Fallows tail-tucks to protect his vulnerability, gets angry at the exposure of an almost pathological insecurity. His pride is wounded. He yelps in fear and must wait for his wounds to heal so he can strike back in some way. Everyone else treats him with the regard he thinks is entitled to a white man in China so why don’t these hosts do the same? Aren’t they his ‘”friends”?
So we see the mindset of Fallows. He cannot handle true dialogue. Dialogue presupposes the potential for questions, some of which may ask for good reasons. When good reasons cannot be given, that is reason itself to be suspicious on behalf of everyone else. Of course, my brief exchange with him through email already shows him in this light.
Yang Rui dares to ask questions western journalists are often too cowardly or too incompetent or too corrupt to ask anyone including other journalists. Dialogue also allows, as Fallows makes note, the opportunity for people to respond to questions unlike many western and especially US political talk shows which will not even air truly divergent views or cuts people off and edits the response to construct a much weaker response.
“Divergent” voices on comparable US talk shows “debate” positions such as whether invading Iran using nukes or with conventional weapons is the best option. Truly divergent voices are rarely ever heard (right before the Iraq invasion, FAIR did a study that showed the pro-war voice in the US media outnumbered the anti-war voice by a factor of 25 to 1). So one can imagine the shock (‘startled’ in Fallows’ words) some people might have when coming across actual journalism.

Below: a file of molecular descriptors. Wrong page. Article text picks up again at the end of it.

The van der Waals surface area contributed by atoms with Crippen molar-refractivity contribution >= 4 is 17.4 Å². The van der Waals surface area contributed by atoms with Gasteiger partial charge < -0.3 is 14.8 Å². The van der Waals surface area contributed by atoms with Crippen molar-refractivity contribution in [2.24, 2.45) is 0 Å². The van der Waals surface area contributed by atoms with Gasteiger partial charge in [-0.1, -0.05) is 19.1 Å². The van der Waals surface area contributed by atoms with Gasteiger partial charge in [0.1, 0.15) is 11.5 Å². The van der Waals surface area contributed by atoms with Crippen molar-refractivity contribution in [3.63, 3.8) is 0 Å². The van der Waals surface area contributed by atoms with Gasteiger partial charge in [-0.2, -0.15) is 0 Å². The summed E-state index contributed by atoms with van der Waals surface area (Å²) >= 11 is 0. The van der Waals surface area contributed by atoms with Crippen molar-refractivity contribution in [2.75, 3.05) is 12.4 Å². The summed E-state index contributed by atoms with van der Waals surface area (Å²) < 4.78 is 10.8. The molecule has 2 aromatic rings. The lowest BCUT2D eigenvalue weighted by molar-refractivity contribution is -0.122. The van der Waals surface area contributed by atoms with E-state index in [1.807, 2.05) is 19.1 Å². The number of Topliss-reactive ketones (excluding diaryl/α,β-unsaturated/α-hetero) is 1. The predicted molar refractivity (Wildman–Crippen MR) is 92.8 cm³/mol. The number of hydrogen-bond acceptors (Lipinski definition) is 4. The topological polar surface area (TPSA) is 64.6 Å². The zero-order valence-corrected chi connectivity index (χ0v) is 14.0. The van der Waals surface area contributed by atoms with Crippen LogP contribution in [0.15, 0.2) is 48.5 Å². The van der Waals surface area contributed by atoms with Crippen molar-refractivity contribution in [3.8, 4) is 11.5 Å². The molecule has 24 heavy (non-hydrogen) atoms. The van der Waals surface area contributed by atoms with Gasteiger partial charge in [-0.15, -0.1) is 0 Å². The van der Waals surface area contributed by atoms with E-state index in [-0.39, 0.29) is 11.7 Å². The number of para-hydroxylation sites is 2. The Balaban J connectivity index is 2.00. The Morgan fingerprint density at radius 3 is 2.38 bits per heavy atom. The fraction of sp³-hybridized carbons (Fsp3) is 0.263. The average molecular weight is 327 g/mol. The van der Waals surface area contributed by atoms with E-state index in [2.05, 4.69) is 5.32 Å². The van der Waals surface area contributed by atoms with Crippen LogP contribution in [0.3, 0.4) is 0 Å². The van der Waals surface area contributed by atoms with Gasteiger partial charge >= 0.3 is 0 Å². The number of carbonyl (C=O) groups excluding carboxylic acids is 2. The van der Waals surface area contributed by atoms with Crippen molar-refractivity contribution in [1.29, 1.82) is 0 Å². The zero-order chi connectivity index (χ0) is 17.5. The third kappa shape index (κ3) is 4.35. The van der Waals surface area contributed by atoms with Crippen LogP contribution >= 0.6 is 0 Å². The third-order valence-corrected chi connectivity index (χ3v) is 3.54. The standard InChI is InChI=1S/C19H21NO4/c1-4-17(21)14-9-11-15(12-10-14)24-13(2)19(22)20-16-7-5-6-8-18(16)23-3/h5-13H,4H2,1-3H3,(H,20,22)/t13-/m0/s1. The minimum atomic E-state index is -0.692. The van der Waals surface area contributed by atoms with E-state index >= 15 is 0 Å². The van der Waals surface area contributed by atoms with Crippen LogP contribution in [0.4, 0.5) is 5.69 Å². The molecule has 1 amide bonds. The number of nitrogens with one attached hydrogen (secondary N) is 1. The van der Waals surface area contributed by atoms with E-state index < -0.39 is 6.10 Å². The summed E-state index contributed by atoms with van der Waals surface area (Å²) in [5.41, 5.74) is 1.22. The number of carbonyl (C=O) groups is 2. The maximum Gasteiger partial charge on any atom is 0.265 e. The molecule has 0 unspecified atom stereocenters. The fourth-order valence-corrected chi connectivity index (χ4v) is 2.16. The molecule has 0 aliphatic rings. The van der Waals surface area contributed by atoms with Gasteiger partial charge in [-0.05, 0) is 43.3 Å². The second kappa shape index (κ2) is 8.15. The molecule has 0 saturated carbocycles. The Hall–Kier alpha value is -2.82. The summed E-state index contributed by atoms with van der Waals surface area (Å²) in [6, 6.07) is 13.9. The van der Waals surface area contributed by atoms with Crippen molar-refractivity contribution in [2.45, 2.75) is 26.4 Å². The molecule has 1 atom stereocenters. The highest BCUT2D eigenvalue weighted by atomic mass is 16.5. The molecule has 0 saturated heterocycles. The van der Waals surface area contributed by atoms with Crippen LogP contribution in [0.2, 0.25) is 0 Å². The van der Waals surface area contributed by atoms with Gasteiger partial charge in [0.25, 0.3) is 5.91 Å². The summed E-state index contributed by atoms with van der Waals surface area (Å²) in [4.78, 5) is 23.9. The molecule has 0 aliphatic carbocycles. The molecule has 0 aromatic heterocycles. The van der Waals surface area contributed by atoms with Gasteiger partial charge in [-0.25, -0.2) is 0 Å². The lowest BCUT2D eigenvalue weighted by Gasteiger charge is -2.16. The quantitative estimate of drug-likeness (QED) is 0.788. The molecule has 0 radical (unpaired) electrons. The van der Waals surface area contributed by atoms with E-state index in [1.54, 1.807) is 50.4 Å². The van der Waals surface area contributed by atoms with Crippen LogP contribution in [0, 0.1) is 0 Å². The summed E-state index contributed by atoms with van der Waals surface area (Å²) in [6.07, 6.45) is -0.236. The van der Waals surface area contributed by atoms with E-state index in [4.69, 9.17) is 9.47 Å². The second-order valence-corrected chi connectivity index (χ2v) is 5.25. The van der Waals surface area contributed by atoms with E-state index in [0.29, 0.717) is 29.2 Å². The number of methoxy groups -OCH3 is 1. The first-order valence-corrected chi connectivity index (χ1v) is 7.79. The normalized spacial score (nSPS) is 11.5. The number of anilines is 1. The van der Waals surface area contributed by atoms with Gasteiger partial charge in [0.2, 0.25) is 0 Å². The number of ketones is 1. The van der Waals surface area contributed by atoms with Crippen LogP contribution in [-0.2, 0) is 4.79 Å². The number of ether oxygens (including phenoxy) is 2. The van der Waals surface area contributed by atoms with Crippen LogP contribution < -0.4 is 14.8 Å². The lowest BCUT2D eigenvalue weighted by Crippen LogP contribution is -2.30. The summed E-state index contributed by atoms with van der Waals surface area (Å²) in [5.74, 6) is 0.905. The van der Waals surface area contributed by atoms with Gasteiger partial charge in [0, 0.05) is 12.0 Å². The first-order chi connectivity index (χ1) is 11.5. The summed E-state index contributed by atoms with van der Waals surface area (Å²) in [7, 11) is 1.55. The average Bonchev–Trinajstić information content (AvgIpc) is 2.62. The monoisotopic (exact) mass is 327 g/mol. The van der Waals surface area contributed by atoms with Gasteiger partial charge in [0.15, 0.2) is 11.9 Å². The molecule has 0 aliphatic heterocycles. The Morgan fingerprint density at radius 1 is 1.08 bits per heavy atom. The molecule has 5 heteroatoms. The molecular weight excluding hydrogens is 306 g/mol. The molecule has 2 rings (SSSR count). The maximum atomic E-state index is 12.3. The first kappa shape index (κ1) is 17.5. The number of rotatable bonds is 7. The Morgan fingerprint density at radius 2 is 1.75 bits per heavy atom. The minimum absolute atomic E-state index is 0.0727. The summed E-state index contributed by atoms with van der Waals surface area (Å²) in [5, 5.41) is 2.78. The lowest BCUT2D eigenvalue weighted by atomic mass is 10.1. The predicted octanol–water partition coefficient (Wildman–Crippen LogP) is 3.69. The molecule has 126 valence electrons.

Fallows then quotes approvingly the comments from a blogger that calls Yang Rui’s angry Weibo comments “racist”. Fallows also calls it a “David Duke-style diatribe.” As angry and as xenophobic as they were, they were not racist. Here’s the offending post from Yang quoted in full:
The Public Security Bureau wants to clean out the foreign trash: To arrest foreign thugs and protect innocent girls, they need to concentrate on the disaster zones in [student district] Wudaokou and [drinking district] Sanlitun. Cut off the foreign snake heads. People who can’t find jobs in the U.S. and Europe come to China to grab our money, engage in human trafficking and spread deceitful lies to encourage emigration. Foreign spies seek out Chinese girls to mask their espionage and pretend to be tourists while compiling maps and GPS data for Japan, Korea and the West. We kicked out that foreign bitch and closed Al-Jazeera’s Beijing bureau. We should shut up those who demonize China and send them packing.
This shows that often, it is the racists themselves that often like to play the race card. By playing the race card, racists can better hide their own racism by pointing an accusatory finger at others. Also it is those who have the most to hide that often accuse others of being defensive while behaving defensively themselves.
So xenophobia is mistaken for something more serious and a personal blog is taken to be signs of something deeply insidious of the show Dialogue and even of the whole Chinese media.
Now one can only compare this paranoid response at someone’s personal Weibo blog with the blatant racism or anti-Chinese bias within the mainstream media (see here here here here and here from Fallows’ own reporting just as recent examples). The west does not need to veil its racism and prejudice when directed at the Chinese. They can be as explicit, as over-the-top, as they wish because it is so accepted in mainstream western society to be racist towards the Chinese. No one even bats an eye at it. That is what real racism looks like.